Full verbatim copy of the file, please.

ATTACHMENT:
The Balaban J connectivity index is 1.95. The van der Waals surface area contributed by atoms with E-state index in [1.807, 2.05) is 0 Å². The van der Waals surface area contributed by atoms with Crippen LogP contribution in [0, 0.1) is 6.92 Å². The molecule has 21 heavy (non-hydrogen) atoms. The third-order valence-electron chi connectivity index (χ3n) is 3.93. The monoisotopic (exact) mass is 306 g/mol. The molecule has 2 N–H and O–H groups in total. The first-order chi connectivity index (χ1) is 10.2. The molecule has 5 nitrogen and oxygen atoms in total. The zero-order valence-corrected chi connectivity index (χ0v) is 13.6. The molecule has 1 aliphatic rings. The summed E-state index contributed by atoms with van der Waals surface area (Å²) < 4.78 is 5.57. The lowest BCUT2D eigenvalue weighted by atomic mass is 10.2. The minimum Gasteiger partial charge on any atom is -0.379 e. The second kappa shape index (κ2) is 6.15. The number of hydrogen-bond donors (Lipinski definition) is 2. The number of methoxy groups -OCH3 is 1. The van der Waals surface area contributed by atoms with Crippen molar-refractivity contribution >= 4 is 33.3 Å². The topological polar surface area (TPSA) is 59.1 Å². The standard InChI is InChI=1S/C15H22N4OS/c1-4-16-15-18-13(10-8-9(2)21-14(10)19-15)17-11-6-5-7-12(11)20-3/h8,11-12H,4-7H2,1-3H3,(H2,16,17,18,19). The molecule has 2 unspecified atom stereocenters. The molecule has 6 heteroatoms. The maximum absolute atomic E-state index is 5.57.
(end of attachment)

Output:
The Balaban J connectivity index is 1.95. The van der Waals surface area contributed by atoms with E-state index in [1.807, 2.05) is 0 Å². The van der Waals surface area contributed by atoms with Crippen LogP contribution in [0, 0.1) is 6.92 Å². The molecule has 21 heavy (non-hydrogen) atoms. The third-order valence-electron chi connectivity index (χ3n) is 3.93. The monoisotopic (exact) mass is 306 g/mol. The molecule has 2 N–H and O–H groups in total. The first-order chi connectivity index (χ1) is 10.2. The molecule has 5 nitrogen and oxygen atoms in total. The zero-order valence-corrected chi connectivity index (χ0v) is 13.6. The molecule has 1 aliphatic rings. The summed E-state index contributed by atoms with van der Waals surface area (Å²) < 4.78 is 5.57. The lowest BCUT2D eigenvalue weighted by atomic mass is 10.2. The minimum Gasteiger partial charge on any atom is -0.379 e. The second kappa shape index (κ2) is 6.15. The number of hydrogen-bond donors (Lipinski definition) is 2. The number of methoxy groups -OCH3 is 1. The van der Waals surface area contributed by atoms with Crippen molar-refractivity contribution >= 4 is 33.3 Å². The topological polar surface area (TPSA) is 59.1 Å². The standard InChI is InChI=1S/C15H22N4OS/c1-4-16-15-18-13(10-8-9(2)21-14(10)19-15)17-11-6-5-7-12(11)20-3/h8,11-12H,4-7H2,1-3H3,(H2,16,17,18,19). The molecule has 2 unspecified atom stereocenters. The molecule has 6 heteroatoms. The maximum absolute atomic E-state index is 5.57.